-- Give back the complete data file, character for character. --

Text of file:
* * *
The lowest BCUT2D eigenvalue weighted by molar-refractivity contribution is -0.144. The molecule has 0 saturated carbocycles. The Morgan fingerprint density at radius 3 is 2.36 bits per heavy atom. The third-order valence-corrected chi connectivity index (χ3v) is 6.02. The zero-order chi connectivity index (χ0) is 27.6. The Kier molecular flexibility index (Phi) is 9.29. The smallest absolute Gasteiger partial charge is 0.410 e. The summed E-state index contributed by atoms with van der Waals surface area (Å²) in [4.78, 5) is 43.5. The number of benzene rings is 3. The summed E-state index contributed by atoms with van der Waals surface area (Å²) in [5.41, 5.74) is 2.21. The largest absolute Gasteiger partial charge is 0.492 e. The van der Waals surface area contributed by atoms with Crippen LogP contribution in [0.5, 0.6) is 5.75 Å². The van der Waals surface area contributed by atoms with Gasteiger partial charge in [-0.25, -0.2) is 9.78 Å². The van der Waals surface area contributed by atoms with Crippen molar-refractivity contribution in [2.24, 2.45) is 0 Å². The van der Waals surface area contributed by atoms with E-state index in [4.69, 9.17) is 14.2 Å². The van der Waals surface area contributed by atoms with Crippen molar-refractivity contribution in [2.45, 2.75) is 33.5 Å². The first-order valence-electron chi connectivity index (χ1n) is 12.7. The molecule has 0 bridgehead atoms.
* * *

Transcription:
The lowest BCUT2D eigenvalue weighted by molar-refractivity contribution is -0.144. The molecule has 0 saturated carbocycles. The Morgan fingerprint density at radius 3 is 2.36 bits per heavy atom. The third-order valence-corrected chi connectivity index (χ3v) is 6.02. The zero-order chi connectivity index (χ0) is 27.6. The Kier molecular flexibility index (Phi) is 9.29. The smallest absolute Gasteiger partial charge is 0.410 e. The summed E-state index contributed by atoms with van der Waals surface area (Å²) in [4.78, 5) is 43.5. The number of benzene rings is 3. The summed E-state index contributed by atoms with van der Waals surface area (Å²) in [5.41, 5.74) is 2.21. The largest absolute Gasteiger partial charge is 0.492 e. The van der Waals surface area contributed by atoms with Crippen LogP contribution in [0.5, 0.6) is 5.75 Å². The van der Waals surface area contributed by atoms with Gasteiger partial charge in [-0.25, -0.2) is 9.78 Å². The van der Waals surface area contributed by atoms with Crippen molar-refractivity contribution in [2.24, 2.45) is 0 Å². The van der Waals surface area contributed by atoms with E-state index in [4.69, 9.17) is 14.2 Å². The van der Waals surface area contributed by atoms with Crippen molar-refractivity contribution in [2.45, 2.75) is 33.5 Å². The first-order valence-electron chi connectivity index (χ1n) is 12.7. The molecule has 0 bridgehead atoms.